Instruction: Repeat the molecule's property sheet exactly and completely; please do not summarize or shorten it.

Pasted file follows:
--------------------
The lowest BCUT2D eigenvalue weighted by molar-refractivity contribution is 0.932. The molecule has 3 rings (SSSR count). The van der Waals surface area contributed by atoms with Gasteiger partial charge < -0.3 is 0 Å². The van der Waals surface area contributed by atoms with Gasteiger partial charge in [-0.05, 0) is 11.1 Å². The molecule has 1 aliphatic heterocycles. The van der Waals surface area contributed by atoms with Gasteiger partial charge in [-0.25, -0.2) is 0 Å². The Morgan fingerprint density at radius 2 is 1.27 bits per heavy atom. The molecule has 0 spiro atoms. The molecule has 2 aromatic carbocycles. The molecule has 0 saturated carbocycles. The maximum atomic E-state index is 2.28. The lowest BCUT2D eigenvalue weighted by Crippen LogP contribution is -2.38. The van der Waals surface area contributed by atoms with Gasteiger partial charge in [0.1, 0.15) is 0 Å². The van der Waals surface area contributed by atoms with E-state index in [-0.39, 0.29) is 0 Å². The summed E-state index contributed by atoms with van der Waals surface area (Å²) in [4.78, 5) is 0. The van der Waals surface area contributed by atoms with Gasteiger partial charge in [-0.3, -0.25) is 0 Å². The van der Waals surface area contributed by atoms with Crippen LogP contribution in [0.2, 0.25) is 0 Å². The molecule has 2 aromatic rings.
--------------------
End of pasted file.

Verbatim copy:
The lowest BCUT2D eigenvalue weighted by molar-refractivity contribution is 0.932. The molecule has 3 rings (SSSR count). The van der Waals surface area contributed by atoms with Gasteiger partial charge < -0.3 is 0 Å². The van der Waals surface area contributed by atoms with Gasteiger partial charge in [-0.05, 0) is 11.1 Å². The molecule has 1 aliphatic heterocycles. The van der Waals surface area contributed by atoms with Gasteiger partial charge in [-0.25, -0.2) is 0 Å². The Morgan fingerprint density at radius 2 is 1.27 bits per heavy atom. The molecule has 0 spiro atoms. The molecule has 2 aromatic carbocycles. The molecule has 0 saturated carbocycles. The maximum atomic E-state index is 2.28. The lowest BCUT2D eigenvalue weighted by Crippen LogP contribution is -2.38. The van der Waals surface area contributed by atoms with Gasteiger partial charge in [0.1, 0.15) is 0 Å². The van der Waals surface area contributed by atoms with E-state index in [-0.39, 0.29) is 0 Å². The summed E-state index contributed by atoms with van der Waals surface area (Å²) in [4.78, 5) is 0. The van der Waals surface area contributed by atoms with Gasteiger partial charge in [-0.3, -0.25) is 0 Å². The van der Waals surface area contributed by atoms with Crippen LogP contribution in [0.2, 0.25) is 0 Å². The molecule has 2 aromatic rings.